• The foregoing summary, as well as the following detailed description of certain embodiments of the present invention, will be better understood when read in conjunction with the appended drawings. To the extent that the figures illustrate diagrams of the functional blocks of various embodiments, the functional blocks are not necessarily indicative of the division between hardware circuitry. Thus, for example, one or more of the functional blocks (e.g., processors or memories) may be implemented in a single piece of hardware (e.g., a general purpose signal processor or random access memory, hard disk, or the like). Similarly, the programs may be stand alone programs, may be incorporated as subroutines in an operating system, may be functions in an installed software package, and the like. It should be understood that the various embodiments are not limited to the arrangements and instrumentality shown in the drawings.
  • As used herein, an element or step recited in the singular and proceeded with the word “a” or “an” should be understood as not excluding plural of said elements or steps, unless such exclusion is explicitly stated. Furthermore, references to “one embodiment” of the present invention are not intended to be interpreted as excluding the existence of additional embodiments that also incorporate the recited features. Moreover, unless explicitly stated to the contrary, embodiments “comprising” or “having” an element or a plurality of elements having a particular property may include additional such elements not having that property.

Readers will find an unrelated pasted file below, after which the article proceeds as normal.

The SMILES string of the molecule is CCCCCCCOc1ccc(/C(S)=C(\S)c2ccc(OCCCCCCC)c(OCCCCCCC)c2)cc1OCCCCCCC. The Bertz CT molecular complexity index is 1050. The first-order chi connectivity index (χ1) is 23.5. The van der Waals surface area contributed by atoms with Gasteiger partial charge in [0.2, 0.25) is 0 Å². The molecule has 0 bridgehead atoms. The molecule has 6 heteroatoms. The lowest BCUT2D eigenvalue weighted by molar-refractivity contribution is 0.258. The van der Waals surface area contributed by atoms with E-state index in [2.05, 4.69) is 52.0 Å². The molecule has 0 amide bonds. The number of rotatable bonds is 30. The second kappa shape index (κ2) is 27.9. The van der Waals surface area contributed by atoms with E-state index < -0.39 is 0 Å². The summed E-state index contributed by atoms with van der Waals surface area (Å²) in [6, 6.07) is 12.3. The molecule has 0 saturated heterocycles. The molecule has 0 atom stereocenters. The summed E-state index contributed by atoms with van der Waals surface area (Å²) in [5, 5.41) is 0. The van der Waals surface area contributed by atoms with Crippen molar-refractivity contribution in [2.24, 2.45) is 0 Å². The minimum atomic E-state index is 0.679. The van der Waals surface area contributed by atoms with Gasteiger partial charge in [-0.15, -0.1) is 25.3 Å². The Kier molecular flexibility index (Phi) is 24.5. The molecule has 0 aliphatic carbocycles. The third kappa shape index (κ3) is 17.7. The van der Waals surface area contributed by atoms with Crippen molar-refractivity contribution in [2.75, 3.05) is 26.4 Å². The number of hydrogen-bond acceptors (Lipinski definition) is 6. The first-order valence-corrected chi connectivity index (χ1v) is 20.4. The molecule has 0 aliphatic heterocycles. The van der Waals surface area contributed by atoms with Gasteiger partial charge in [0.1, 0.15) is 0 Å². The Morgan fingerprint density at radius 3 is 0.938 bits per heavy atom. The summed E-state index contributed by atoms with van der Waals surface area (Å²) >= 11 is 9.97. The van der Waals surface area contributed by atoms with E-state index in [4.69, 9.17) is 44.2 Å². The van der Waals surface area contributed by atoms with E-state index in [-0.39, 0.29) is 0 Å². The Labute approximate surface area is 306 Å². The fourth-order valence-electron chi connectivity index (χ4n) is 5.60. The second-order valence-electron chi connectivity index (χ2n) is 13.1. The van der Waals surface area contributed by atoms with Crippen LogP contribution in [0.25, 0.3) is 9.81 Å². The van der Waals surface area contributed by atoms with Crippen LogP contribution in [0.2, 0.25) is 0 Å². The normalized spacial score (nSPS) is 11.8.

• FIG. 1 illustrates an ultrasound system 100 including a transmitter 102 that drives an array of elements 104 (e.g., piezoelectric elements) within a probe 106 to emit pulsed ultrasonic signals into a body. The elements 104 may be arranged, for example, in one or two dimensions. A variety of geometries may be used, and the probe 106 may be capable of acquiring one, two, three and/or four dimensional image data. The system 100 may have a probe port 120 for receiving the probe 106 or the probe 106 may be hardwired to the system 100. A light emitting diode (LED) 126 may be provided, for example, beneath an outer casing of the probe 106. When activated, illumination from the LED 126 may be seen from outside the outer casing of the probe 106.
  • The ultrasonic signals are back-scattered from structures in the body, like fatty tissue or muscular tissue, to produce echoes that return to the elements 104. The echoes are received by a receiver 108. The received echoes are passed through a beamformer 110 that performs beamforming and outputs a radiofrequency (RF) signal. The RF signal then passes through an RF processor 112. Alternatively, the RF processor 112 may include a complex demodulator (not shown) that demodulates the RF signal to form in-phase and quadrature (IQ) data pairs representative of the echo signals. The RF or IQ signal data may then be routed directly to a memory 114 for storage.